“Every family should be worried about taking a loan from a company that claims it is above the law," Frotman said, referring to PHEAA’s legal strategy that, as a state agency, it should be immune to lawsuits. “It’s not just that PHEAA is struggling to service federal student loans, like those in the Public Service Loan Program program. It also has a horrendous track record as a servicer for private student loans. A decade ago it got in bed with the biggest banks to create ‘the worst batch of student loans Wall Street ever bundled’ and, since then, as defaults have skyrocketed, it has routinely been accused of failing to produce basic documentation showing borrowers owe the debts being collected.”
Wayne Bremser, accounting professor at Villanova University, also expressed concerns after evaluating PHEAA’s finances at the Inquirer’s request.
“You look at how much risk the organization has, and it has increased a lot,” said Bremser, noting the declining income and the agency’s $50 million opening bet on lending. “They are facing some difficult challenges that will require resources for them to get [new loans to students] up and running. If you lose credibility with customers, they might stop coming back to you. Reputational risk makes people wary of you.”
Americans owe about $1.5 trillion in college student loans. And as the Inquirer’s Debt Valley series has shown, the federal student loan system is rich in cash but poorly run, the default rate among students is growing, and the harm is especially apparent in Pennsylvania, where students graduate with some of the highest debt in the nation. State-supported colleges, such as Pennsylvania State University and Temple, charge tuition higher than those in other states, and the loan servicer PHEAA is a major cog in the nation’s byzantine college lending system.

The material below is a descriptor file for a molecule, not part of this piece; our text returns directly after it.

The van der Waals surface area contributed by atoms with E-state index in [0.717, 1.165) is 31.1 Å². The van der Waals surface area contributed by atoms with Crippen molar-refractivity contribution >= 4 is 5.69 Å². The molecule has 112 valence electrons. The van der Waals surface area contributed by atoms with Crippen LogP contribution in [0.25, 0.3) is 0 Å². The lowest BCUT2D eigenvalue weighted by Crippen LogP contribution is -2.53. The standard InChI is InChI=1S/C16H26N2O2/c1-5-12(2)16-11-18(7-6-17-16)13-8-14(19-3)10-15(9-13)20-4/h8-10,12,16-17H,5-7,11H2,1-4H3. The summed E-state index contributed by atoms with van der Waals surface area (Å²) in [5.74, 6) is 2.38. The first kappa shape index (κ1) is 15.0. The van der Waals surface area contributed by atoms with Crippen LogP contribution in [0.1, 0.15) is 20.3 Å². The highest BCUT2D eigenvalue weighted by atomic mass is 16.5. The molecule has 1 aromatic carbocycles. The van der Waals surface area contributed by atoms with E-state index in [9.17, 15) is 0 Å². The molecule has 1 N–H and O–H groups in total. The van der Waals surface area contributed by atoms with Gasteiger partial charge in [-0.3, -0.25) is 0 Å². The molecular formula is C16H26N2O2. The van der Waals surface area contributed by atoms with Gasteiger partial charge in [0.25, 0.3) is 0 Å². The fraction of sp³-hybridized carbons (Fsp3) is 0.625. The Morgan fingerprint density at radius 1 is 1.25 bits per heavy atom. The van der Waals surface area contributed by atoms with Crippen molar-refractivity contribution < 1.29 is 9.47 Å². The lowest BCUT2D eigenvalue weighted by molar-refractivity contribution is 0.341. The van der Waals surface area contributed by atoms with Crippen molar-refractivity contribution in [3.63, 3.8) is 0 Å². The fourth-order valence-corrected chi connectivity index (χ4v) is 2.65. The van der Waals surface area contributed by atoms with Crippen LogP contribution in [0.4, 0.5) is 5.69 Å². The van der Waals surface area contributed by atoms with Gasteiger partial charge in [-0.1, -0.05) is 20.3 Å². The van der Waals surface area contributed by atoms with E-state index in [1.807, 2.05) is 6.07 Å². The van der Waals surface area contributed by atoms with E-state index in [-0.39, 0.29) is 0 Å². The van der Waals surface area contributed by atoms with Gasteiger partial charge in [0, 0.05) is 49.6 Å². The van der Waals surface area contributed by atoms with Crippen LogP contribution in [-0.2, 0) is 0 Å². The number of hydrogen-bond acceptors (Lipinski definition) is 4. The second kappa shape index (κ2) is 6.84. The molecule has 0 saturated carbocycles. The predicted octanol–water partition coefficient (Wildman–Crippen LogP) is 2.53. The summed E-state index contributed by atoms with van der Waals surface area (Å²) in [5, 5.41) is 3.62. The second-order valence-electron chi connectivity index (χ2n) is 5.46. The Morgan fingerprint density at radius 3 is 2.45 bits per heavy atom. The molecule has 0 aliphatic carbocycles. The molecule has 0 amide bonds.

Based out of a gray-stone, six-story mid-rise, a short walk from Harrisburg’s Capitol Building, PHEAA was created in 1963 to originate and service loans for the state’s students. It financed its own operations like a bank: borrowing money at prevailing interest rates and lending it to Pennsylvania students at higher ones.
But that changed drastically with the 2008 financial crisis.
Like most commercial borrowers, PHEAA found itself frozen out of debt markets. The U.S. government helped bail out banks by taking over responsibility for lending to college students through the U.S. Department of Education. But the federal government lacked a key function as the key student lender: how to service loans for millions of American borrowers with loan statements, calculating interest charges, principal reductions, tracking documentation, and many other tasks.
PHEAA presented itself as an answer. It services its loans for Pennsylvania students and those in other states.
It offered to do the same on a massive and more complex scale for the Department of Education. PHEAA bid and won the first of its federal contracts in 2009, branding its service as FedLoan.
PHEAA’s payrolls swelled to 3,000 employees as it opened call centers around the state — Chester and Pittsburgh, joining Harrisburg, Mechanicsburg, and State College — while creating an outsourced call center in Florida last year.
PHEAA today services $320 billion in student loans, or $1 in $5 of the nation’s student debt, and graduates know the servicer as FedLoan.
But the contracts came with strings. As Congress and the Department of Education responded to concerns over student delinquencies and defaults, they devised an expansive menu of repayment options through FedLoan, which added to servicing costs without raising the per-borrower fee paid to PHEAA.